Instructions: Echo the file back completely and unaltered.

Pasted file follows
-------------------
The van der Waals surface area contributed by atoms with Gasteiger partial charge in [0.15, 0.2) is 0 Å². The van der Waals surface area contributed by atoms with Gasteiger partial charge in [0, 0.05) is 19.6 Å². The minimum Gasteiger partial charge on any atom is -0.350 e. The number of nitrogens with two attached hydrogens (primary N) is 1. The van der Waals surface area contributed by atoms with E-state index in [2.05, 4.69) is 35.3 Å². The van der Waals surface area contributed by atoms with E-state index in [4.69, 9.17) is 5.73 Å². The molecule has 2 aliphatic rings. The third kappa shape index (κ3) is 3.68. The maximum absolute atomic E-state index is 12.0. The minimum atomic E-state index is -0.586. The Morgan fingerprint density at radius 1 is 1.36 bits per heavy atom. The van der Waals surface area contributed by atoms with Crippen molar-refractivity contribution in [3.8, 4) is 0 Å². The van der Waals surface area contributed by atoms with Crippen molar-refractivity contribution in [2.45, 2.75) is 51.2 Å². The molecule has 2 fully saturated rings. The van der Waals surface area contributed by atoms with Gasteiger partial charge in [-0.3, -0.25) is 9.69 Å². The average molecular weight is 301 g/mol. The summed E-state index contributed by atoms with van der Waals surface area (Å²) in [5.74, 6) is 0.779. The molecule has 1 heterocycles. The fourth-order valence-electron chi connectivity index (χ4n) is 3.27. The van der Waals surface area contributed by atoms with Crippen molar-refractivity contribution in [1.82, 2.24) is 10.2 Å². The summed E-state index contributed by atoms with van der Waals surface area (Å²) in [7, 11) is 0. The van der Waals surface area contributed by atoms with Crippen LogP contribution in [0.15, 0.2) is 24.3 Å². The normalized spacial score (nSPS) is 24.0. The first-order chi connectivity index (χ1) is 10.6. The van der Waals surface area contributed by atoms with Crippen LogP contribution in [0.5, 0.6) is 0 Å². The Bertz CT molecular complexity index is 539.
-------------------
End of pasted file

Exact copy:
The van der Waals surface area contributed by atoms with Gasteiger partial charge in [0.15, 0.2) is 0 Å². The van der Waals surface area contributed by atoms with Gasteiger partial charge in [0, 0.05) is 19.6 Å². The minimum Gasteiger partial charge on any atom is -0.350 e. The number of nitrogens with two attached hydrogens (primary N) is 1. The van der Waals surface area contributed by atoms with E-state index in [2.05, 4.69) is 35.3 Å². The van der Waals surface area contributed by atoms with E-state index in [4.69, 9.17) is 5.73 Å². The molecule has 2 aliphatic rings. The third kappa shape index (κ3) is 3.68. The maximum absolute atomic E-state index is 12.0. The minimum atomic E-state index is -0.586. The Morgan fingerprint density at radius 1 is 1.36 bits per heavy atom. The van der Waals surface area contributed by atoms with Crippen molar-refractivity contribution in [3.8, 4) is 0 Å². The van der Waals surface area contributed by atoms with Crippen molar-refractivity contribution in [2.45, 2.75) is 51.2 Å². The molecule has 2 fully saturated rings. The van der Waals surface area contributed by atoms with Gasteiger partial charge in [-0.3, -0.25) is 9.69 Å². The average molecular weight is 301 g/mol. The summed E-state index contributed by atoms with van der Waals surface area (Å²) in [5.74, 6) is 0.779. The molecule has 1 heterocycles. The fourth-order valence-electron chi connectivity index (χ4n) is 3.27. The van der Waals surface area contributed by atoms with Crippen molar-refractivity contribution in [1.82, 2.24) is 10.2 Å². The summed E-state index contributed by atoms with van der Waals surface area (Å²) in [7, 11) is 0. The van der Waals surface area contributed by atoms with Crippen LogP contribution in [0.15, 0.2) is 24.3 Å². The normalized spacial score (nSPS) is 24.0. The first-order chi connectivity index (χ1) is 10.6. The van der Waals surface area contributed by atoms with Crippen LogP contribution in [0.5, 0.6) is 0 Å². The Bertz CT molecular complexity index is 539.